Watergate, Carl Bernstein and Bob Woodward of The Washington Post taught us that when political power uses technology to spy on political rivals, “democracy dies in the dark”. With Catalangate, the Citizen Lab researchers have taught us that in today’s world “democracy dies in the cloud”. And that is precisely the title of the book written by Josep Maria Ganyet, computer engineer, businessman and disseminator from Osona who was one of the victims of espionage in the Catalangate affair. The book introduces us to the surveillance capitalism conducted by big tech companies, and shows us how security agencies have taken advantage of this to create a permanent record of citizen activity and the consequences that this has for democracy. The book (La Magrana, 2023) also warns about the dangers of espionage through new technologies and the need for regulation to protect the individual rights of citizens.
Did you write the book, or ChatGPT?
[Laughs] No, I wrote it myself, but it is true that when I was finishing it, around November, the issue of ChatGPT came out in the media and, I don’t deny it, I tried it. As an experiment, I entered the subject of the last chapters and the conclusions I hoped to draw from it. The result was that the texts were very flat, without any really deep reflections. There was a lack of ethics and there was no irony, and none of the double meaning I like to use. Not interesting at all. Also, editing it, going over it, fixing it took a lot longer than if I’d written it myself. It’s true the texts are above average, but they lack soul.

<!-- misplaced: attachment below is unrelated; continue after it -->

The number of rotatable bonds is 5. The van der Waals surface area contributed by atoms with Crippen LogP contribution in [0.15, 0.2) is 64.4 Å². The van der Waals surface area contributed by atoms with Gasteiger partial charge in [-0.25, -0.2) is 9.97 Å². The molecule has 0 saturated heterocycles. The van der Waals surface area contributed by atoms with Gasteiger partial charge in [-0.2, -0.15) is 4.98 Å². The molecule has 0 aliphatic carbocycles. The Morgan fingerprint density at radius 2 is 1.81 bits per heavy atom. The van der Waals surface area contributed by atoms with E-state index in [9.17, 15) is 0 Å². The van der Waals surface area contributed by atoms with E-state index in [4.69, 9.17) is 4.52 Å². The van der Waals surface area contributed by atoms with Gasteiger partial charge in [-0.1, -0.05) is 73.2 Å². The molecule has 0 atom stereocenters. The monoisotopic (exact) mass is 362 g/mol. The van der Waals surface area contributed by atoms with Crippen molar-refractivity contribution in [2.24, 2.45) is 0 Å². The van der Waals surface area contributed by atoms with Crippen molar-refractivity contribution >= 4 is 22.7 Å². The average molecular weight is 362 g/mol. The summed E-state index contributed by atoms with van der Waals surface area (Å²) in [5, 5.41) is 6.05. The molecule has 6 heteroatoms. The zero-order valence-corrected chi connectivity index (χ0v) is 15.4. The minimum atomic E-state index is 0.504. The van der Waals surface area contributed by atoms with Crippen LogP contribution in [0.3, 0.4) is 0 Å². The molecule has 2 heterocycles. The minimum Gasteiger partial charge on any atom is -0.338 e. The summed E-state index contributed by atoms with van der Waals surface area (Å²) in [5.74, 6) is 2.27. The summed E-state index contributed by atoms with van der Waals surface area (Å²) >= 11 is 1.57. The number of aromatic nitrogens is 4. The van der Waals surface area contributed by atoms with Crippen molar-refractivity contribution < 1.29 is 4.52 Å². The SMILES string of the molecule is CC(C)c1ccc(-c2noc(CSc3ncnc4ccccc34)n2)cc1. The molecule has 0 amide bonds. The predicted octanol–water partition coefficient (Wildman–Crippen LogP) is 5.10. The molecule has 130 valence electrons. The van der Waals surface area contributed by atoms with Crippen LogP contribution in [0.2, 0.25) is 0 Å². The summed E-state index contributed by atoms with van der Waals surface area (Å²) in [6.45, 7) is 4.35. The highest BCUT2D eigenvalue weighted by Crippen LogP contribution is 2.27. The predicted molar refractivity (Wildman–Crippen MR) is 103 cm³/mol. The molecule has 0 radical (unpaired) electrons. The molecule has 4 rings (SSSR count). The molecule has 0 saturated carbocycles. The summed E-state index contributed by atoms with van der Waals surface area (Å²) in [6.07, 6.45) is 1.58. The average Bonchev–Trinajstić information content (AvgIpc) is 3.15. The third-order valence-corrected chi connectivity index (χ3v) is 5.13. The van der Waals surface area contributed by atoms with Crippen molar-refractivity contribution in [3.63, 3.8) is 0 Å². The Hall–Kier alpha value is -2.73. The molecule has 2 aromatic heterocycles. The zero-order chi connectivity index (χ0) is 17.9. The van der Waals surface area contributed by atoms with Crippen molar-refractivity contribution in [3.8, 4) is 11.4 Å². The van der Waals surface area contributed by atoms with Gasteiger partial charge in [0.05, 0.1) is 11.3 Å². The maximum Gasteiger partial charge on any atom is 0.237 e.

And who is to say that I, your interviewer, am not AI (artificial intelligence)?
Well, why not? You could be. I can’t know. We don’t know each other and we’re doing the interview over the phone. There are platforms that synthesise the voice and someone could have recorded their voice and there could be a ChatGPT behind it asking the questions. In the technological times we are currently living in, I don’t believe I could detect whether I’m talking to a person or not.
We always talk about the cloud..., but what is it?
A very easy way to understand it is this metaphor of the cloud, which is open, ethereal, above our heads; it’s available, it saves our data and makes it accessible from anywhere in the world. All of this is very good, but in reality the cloud comprises concrete buildings, large data centres of reinforced concrete, steel and glass, which consume a lot of energy and are here on the ground, weigh a lot and, unlike clouds, which don’t belong to anyone, they do have an owner. Summed up in one sentence: the cloud is someone else’s computer. When you keep things there, they cease to be one hundred percent your property, you waive a number of rights; we’re making a copy of these on someone else’s computer, be it Google, Apple, Amazon, Netflix... And it will no longer be just yours, that data. You have shared custody of that data and you have to trust that someone else who owns this computer makes good use of it. The data that produces this data, the metadata, is not yours either.
Would it be an equivalent to what Orwell called Big Brother?
Not necessarily. Honestly, we hand over the data with some conditions. Making these computers work has very large costs, saving this data involves a lot of economic effort and in one way or another you have to charge for these services. Let’s think about what the services of Google Maps, YouTube, Netflix, Amazon must cost... Some are free, but our data, records of those activities we generate, metadata, this is traded, sold, packaged and classified. It has a lot of value and brands pay a lot of money to know what we are like, in an anonymised way, maybe, but they pay a lot of money to have it. It’s interesting to know what we receive and what they give us in return.
So we can’t talk about companies ruling from the shadows.